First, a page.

Peyton Manning and Ray Lewis spent their NFL careers on opposite sides of the line of scrimmage, often bashing helmets and matching wits. But now they're co-starring in a poignant smash-hit show we could call "The Sunset Boys."
Within the past three years, the former rivals, each a future first-ballot Hall of Famer, saw their careers end in virtually identical fashion, with the ultimate happy ending.
When Manning helped the Denver Broncos defeat the Carolina Panthers in Sunday's Super Bowl, in what many believe was his final game – there's some doubt, but I have a thought about that (see below) – the similarities to Lewis' "last ride" in February 2013 were impossible to miss.
Lewis celebrated with the Ravens in New Orleans just weeks after announcing he would retire at the end of that season. It was his second Super Bowl triumph, an out-of-nowhere reprisal of the first taste of glory he experienced more than a decade earlier.
Denver's victory also gave Manning his second Super Bowl ring a decade after he won his first.
Both players were at their peaks, utterly dominant, when they won the first time. They earned Super Bowl MVP honors. But they won a second time as elder statesmen, supporting actors more than leading men. Though they still led their teams emotionally, they needed help on the field (considerable help in Manning's case) to take their teams to the pinnacle.
Oh, sure, their versions of the "sunset walk" were slightly different. Manning earned his second ring with a different team, while Lewis earned both with the Ravens. Manning actually hasn't announced he is retiring, and Lewis had said he was leaving, infusing his final walk-off with emotional theatrics a Broadway producer would envy.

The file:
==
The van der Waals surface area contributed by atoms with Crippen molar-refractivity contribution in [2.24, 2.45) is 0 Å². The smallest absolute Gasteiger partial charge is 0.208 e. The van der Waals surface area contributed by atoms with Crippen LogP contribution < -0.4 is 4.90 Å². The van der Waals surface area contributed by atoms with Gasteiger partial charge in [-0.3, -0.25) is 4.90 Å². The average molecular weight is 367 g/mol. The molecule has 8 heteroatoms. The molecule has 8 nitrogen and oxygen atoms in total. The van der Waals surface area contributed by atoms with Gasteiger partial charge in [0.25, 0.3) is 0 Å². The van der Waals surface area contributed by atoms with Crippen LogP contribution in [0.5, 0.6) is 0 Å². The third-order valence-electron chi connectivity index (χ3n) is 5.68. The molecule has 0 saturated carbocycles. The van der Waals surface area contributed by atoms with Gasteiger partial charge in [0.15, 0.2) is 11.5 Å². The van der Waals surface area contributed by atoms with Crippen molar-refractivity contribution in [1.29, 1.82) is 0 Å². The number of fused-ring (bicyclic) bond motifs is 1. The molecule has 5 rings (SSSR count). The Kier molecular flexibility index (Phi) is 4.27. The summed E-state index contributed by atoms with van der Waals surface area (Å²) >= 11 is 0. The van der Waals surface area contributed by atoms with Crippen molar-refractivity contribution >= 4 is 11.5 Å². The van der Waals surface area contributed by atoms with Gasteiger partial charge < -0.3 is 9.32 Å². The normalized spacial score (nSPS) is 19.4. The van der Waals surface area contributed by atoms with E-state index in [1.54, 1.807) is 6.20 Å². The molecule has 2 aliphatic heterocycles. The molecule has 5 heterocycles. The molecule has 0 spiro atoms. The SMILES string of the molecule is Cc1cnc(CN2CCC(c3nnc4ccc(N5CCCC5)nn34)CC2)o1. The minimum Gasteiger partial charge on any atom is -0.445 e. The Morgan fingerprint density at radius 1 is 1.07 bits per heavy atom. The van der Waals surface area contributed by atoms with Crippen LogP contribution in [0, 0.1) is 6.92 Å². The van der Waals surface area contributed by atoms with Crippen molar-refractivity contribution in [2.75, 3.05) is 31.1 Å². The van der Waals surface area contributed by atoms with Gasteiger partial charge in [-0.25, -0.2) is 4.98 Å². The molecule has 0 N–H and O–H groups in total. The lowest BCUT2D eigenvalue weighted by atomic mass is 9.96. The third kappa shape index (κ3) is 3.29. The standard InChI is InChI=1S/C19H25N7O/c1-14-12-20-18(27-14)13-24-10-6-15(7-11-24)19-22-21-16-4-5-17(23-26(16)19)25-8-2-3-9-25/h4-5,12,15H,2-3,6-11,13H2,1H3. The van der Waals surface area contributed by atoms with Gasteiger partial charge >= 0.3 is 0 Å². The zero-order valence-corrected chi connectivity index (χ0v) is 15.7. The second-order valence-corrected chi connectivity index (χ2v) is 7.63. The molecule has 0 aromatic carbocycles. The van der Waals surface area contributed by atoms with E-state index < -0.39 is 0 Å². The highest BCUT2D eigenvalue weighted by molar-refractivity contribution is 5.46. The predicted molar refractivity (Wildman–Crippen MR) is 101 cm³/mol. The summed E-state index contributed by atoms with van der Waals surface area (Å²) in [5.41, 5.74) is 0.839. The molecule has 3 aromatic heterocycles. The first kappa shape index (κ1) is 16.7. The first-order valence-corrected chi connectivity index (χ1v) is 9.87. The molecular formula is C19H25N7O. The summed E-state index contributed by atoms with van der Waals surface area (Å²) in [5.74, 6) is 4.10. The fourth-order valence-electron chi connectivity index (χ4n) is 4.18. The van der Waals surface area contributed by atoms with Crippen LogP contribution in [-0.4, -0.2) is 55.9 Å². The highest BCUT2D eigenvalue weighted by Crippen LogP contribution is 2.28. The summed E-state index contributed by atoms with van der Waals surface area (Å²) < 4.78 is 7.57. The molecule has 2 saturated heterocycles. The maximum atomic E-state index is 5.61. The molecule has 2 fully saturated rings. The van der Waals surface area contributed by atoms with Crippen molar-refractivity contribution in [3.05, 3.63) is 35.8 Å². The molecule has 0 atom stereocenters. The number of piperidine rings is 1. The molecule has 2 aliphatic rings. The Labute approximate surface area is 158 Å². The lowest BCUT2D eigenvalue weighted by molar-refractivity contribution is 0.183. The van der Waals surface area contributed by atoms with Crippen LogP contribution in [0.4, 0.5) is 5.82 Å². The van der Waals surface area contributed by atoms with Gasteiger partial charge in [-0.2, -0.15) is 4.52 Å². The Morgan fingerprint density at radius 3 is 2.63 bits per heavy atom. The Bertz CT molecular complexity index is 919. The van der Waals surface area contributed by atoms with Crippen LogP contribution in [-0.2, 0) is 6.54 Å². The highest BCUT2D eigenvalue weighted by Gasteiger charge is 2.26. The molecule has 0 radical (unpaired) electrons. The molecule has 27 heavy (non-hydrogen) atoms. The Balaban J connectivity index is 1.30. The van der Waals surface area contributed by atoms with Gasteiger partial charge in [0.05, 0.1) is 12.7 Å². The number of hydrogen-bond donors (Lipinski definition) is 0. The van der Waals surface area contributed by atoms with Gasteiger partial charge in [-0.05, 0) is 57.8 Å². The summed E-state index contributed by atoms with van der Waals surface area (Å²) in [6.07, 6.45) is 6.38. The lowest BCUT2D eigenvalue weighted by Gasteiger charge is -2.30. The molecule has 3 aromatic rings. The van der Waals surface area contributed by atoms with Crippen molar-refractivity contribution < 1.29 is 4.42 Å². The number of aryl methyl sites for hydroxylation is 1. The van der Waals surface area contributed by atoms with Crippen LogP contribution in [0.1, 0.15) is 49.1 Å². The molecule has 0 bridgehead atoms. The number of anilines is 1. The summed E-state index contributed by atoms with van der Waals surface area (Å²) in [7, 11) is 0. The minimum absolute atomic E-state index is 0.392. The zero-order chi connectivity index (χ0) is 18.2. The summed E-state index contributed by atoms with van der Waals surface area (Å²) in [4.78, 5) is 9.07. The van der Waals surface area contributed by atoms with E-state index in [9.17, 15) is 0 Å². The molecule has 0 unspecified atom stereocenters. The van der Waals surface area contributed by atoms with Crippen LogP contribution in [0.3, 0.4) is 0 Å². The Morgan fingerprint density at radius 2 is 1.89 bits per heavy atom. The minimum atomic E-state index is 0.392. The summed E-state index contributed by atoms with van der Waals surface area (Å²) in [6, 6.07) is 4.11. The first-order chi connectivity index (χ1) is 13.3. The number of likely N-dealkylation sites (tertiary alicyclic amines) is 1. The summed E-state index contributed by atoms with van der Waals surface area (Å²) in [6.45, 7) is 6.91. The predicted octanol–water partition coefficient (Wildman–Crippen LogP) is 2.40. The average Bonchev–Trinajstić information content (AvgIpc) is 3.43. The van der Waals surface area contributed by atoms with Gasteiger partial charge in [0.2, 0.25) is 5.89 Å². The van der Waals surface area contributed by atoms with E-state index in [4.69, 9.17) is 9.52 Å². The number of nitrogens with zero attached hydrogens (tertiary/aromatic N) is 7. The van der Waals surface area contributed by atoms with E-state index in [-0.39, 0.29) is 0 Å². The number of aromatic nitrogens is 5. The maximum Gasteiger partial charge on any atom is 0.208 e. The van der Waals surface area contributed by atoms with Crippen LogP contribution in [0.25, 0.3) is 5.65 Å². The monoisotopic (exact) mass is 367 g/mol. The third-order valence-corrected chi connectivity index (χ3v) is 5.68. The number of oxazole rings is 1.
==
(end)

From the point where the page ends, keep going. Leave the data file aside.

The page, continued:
I can think of few Hall of Famers who were fortunate to go out like that, with Super Bowl confetti on their shoulders. There's John Elway, Jerome Bettis, and that's about it. Happy endings are hard to come by, on or off the playing field. But the stars aligned just right for Manning and Lewis, two of the best and brightest players of their generation.
The stage was set for Manning to finalize his perfect ending late Sunday night. The Broncos had won. A television audience of 111.9 million was watching. A CBS microphone was in his face. The question was asked: Was this his last game? Manning smiled, leaned in and said he … would think about it.
I don't think there's any way he's back. He's a shell of his former self on the field. He's going to be 40, which is too old to be out there taking hits. He certainly can't top this ending. In a way, he was lucky to get that second ring. His defense carried him.
As intelligent and self-aware as he is, I'm sure he knows all this. I also don't think money matters in his calculation, and anyway, he is so well known he can (and will) keep making commercials.
So why didn't he seize the perfect moment Sunday night? Actually, I think it was a selfless act, in keeping with his classy approach. My guess is he knew his "breaking" news would steal the headlines, and he didn't want to upstage his team.
If so, it's no surprise. Manning has been an exemplary citizen of the pro football world throughout his career. Few players have treated teammates, opponents and the game more respectfully.
Remember what happened after Johnny Unitas died in 2002? Manning, quarterbacking Unitas' former team (in another city), petitioned the NFL to wear black high-top cleats, as Unitas did, as a tribute to his predecessor. The bah-humbug league office said no, but the thought counted.
It was disappointing to see Carolina quarterback Cam Newton sulk through a snippy podium session after the game. I've supported him, but he didn't help his cause with that performance.
A pro's pro basks in the glory of the good times but also stands up and takes the heat when things go wrong. Joe Flacco follows that commandment unfailingly.
You can learn about people in tough times, and I think we learned Newton still has some growing up to do.
But while his childishness was unfortunate, it's hardly a heinous crime. And at 26, he has time to learn from his mistakes.